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Friday, March 03, 2006

Pre-teen girls will find 'Aquamarine' just the right color


Warning: If you're a male between 5 and 95, "Aquamarine," a junior chick flick about two pre-pubescent girls who find and befriend a mermaid, could make you green at the gills.


Aquamarine
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However, if you are now or ever have been a girl of 8 to 13, you'll be occasionally charmed by the giggly bonds of girlfriends and "guppie love" the film portrays — but also occasionally green at the gills.

Based on Alice Hoffman's popular book, "Aquamarine" (Sara Paxton) is a beautiful 18-year-old mermaid who washes up in the swimming pool of a Florida seaside resort after a storm. She's found by two 13-year-old best friends, Claire (Emma Roberts, niece of Julia) and Hailey (Joanna "JoJo" Levesque, a pop music starlet).

Hailey's divorced mother has accepted a job in Australia. The girls — desperate to stay together — agree to help Aquamarine find love in exchange for granting their wish for Hailey not to move. To their dismay, the object of Aqua's affection is hunky lifeguard Raymond, whom they've mooned over all summer.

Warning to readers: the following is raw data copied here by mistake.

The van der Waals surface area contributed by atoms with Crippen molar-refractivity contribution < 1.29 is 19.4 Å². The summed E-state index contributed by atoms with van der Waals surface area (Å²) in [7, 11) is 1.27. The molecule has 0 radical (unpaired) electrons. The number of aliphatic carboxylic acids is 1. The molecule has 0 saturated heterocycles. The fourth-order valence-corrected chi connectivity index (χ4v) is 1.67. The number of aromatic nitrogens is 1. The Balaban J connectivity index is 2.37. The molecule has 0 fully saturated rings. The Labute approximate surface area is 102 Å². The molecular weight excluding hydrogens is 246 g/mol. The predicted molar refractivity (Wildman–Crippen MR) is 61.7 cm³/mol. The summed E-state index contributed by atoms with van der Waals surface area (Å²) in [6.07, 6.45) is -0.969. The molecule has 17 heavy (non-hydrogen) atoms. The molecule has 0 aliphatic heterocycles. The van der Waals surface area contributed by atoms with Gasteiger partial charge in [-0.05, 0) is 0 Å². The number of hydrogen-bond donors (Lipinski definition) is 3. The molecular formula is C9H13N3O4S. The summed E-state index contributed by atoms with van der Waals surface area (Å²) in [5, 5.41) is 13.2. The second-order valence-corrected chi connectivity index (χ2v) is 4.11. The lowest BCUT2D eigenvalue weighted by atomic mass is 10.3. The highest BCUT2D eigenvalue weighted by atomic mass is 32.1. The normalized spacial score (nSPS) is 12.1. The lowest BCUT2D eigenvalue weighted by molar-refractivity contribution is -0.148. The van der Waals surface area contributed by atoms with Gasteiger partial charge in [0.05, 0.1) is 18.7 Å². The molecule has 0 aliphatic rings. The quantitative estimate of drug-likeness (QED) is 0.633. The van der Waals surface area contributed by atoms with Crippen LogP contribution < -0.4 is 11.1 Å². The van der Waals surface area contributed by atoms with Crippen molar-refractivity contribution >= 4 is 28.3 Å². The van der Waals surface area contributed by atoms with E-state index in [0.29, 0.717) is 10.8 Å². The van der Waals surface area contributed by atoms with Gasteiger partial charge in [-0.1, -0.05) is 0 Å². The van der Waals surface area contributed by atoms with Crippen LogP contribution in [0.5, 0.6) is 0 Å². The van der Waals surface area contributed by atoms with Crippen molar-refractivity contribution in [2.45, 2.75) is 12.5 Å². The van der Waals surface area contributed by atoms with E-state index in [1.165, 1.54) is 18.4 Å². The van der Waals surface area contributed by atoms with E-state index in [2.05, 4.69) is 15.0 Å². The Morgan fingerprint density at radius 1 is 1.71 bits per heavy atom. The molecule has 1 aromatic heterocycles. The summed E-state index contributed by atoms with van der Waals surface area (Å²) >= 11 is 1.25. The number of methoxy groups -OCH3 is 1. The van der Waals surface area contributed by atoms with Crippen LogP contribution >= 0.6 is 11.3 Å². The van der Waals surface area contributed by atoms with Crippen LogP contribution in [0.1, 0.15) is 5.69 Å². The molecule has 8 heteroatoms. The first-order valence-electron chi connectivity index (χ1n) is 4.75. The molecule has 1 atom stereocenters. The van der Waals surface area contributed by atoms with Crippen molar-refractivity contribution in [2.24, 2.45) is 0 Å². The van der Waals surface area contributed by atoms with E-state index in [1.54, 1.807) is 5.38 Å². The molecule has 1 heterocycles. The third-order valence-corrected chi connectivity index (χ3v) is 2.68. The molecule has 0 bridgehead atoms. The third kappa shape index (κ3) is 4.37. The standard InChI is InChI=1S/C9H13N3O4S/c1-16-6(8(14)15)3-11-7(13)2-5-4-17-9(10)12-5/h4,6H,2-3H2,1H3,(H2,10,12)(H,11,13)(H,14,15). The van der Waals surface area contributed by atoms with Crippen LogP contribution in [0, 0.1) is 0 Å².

Nevertheless, the girls sacrifice him to Aqua and teach her coquettish tricks they've gleaned from teen magazines. It's a bit disconcerting that despite a century of feminism these are the same tricks Scarlett O'Hara used to steal husbands.

As we learned from "Splash" more than 20 years ago, mermaids have their own rules. During the day, they can walk on legs, but revert to a tail at night. Aqua must spend her nights in the town water tank, and trouble, as they say, ensues.

Like a kid with a new toy, first-time director Elizabeth Allen makes us seasick as she uses the camera to randomly speed the action up or slo-mo it down (for lusty shots of dreamboat Raymond). And her powder-pink cotton candy concoction is as insubstantial as the airy kids treat. While it will be gobbled up by preteen girls, it's just too gooey for anyone else.

For those girls, playing mermaid in the pool is a universal rite of passage — soon followed by slumber parties and flirting with boys. "Aquamarine" makes a direct hit on its target by firing on all those fronts.

But SOS, boys — abandon ship.


*By MELINDA ENNIS, The Atlanta Journal-Constitution

 

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